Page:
On February 12, 2009, Vice President Joe Biden announced the appointment of a special assistant to the president for disability policy. By selecting the associate director of White House Office of Public Engagement, Kareem Dale, to this post, Obama became the first president in United States’ history to have a special policy advisor overseeing disability issues.
One of the key components of Obama’s policy on disability is the effort to increase access to employment for the disabled population. The White House website states:
President Obama is committed to expanding access to employment by having the federal government lead by example in hiring people with disabilities; enforcing existing laws; providing technical assistance and information on accommodations for people with disabilities; removing barriers to work; and identifying and removing barriers to employment that people with public benefits encounter
With this statement, the Obama administration has identified some important employment issues associated with disability, but it seems to be focused only on bringing people with disabilities into the labor force. Once they are in, people with disabilities face a number of additional hurdles. The barriers identified by the administration fall short of addressing how to retain this population in the work force and enable a self-propelled professional growth.
What does it take to succeed in one’s career? Evidence shows that the social skills of individuals and their ability to integrate themselves into the work environment are incredibly important. Social skills - such as making friends at the workplace, ability to lead a team, facilitating decision making in large teams, conveying confidence, etc. – all play a vital role in sustained professional growth. Unfortunately, people who are severely disabled, like those who are blind, often find it difficult to assimilate into the social atmosphere of their work place with the same ease of their functionally able counterparts.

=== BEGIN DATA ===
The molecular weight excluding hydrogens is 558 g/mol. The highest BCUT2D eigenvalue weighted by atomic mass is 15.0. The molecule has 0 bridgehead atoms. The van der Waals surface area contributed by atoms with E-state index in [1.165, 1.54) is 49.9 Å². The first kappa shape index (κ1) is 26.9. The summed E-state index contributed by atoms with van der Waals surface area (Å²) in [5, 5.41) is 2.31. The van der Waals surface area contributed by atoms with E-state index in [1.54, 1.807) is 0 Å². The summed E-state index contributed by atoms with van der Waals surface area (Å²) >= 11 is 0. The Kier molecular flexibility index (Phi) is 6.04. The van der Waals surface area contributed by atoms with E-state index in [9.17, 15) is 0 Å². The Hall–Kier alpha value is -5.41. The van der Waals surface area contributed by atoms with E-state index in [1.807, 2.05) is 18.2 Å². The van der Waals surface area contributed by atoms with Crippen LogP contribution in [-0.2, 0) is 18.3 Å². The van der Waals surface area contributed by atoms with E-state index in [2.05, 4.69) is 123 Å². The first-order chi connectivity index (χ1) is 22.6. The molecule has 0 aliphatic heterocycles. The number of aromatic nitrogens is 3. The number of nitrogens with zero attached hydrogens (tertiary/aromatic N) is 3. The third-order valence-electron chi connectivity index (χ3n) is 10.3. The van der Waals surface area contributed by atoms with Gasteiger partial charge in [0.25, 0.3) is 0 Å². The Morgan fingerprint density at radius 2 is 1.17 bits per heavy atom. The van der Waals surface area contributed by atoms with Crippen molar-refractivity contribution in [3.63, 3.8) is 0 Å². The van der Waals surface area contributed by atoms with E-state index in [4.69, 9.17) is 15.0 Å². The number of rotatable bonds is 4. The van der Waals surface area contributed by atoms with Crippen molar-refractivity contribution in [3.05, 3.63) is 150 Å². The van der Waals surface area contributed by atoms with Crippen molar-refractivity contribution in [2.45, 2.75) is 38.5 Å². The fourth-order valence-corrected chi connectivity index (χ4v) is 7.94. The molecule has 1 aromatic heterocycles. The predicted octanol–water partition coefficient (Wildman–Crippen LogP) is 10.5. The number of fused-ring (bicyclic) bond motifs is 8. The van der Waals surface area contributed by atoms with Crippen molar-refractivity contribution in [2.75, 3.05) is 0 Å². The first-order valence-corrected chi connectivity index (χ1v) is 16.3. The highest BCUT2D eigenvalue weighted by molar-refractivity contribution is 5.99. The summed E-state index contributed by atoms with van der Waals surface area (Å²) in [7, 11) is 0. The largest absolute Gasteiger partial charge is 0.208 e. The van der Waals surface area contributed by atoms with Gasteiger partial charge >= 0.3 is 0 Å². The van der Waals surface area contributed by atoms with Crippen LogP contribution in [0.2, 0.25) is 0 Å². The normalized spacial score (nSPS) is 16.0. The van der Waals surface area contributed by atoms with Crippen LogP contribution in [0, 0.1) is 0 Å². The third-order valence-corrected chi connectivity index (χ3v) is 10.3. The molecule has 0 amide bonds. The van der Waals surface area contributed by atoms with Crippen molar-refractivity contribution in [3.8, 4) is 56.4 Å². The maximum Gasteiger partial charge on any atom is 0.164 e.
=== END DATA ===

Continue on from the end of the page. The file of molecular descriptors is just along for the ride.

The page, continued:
“There is no professional growth without social skills,” explains Terri Hedgpeth, director of ASU’s Disability Resource Center. Hedgpeth has been blind her whole life and had to learn how to socially interact with her sighted colleagues. For instance, she learned to turn her head toward her interaction partner to mimic eye contact. She learned to hear people’s bodily movements to assess what they were communicating non-verbally.
Hedgpeth doesn’t want to be offered any social leeway because of her disability, but strongly believes in training individuals who are blind and visually impaired to learn the same social skills as their sighted peers. She laments the fact that currently there are no federal programs, either vocational or academic, that train people who are visually impaired about important social skills in a professional setting. Social training is generally reserved for children and young adults who have a severe case of tics, like body rocking or eye poking.
The social disconnect is not limited to visual impairment and blindness alone. Social implications of disabilities can be seen across the spectrum from physical disabilities like quadriplegia to cognitive disabilities like Autism. The disabled population faces social barriers due to their sensory, motor or cognitive dysfunction. Overcoming this social barrier cannot happen overnight through “enforcement of laws” as reported on the White House’s disabilities web page. This has to happen through strong dedicated programs that study the social barrier to employment in the disabled population and offer effective solutions (social assistive aid, social education programs and co-education of disabled and non-disabled children to encourage mutual learning of social skills, to name a few) to reduce the consequences of social disability.
The Americans with Disabilities Act was signed into law in 1990 by President George H. W. Bush and, from then on, pretty much the same verbiage has followed in each successive president’s agenda on disability employment. As a nation, we have been successful in moving this segment of the population into the work force, but still there is a large gap in their professional success. On a wage comparison scale (data extracted from the 2008 American Community Survey questionnaires), the visually impaired population in the United States make on an average 32% less than the general population of the same age. The physically challenged population in the United States makes 42% less. When one includes education level in these statistics, the results are even more disappointing. People with visual disability, with post graduate education, make 47% less than the average population with post graduate education; people with physical disability with post graduate degrees make 72% less than the general population with similar degrees.
Hedgpeth emphasizes the point that people skills are the most important tool for professional success. Unfortunately, social disconnect is a repercussion of disabilities. It is important to train the disabled population to circumvent their social disconnect, while we train the rest of the population to understand and acknowledge this social barrier.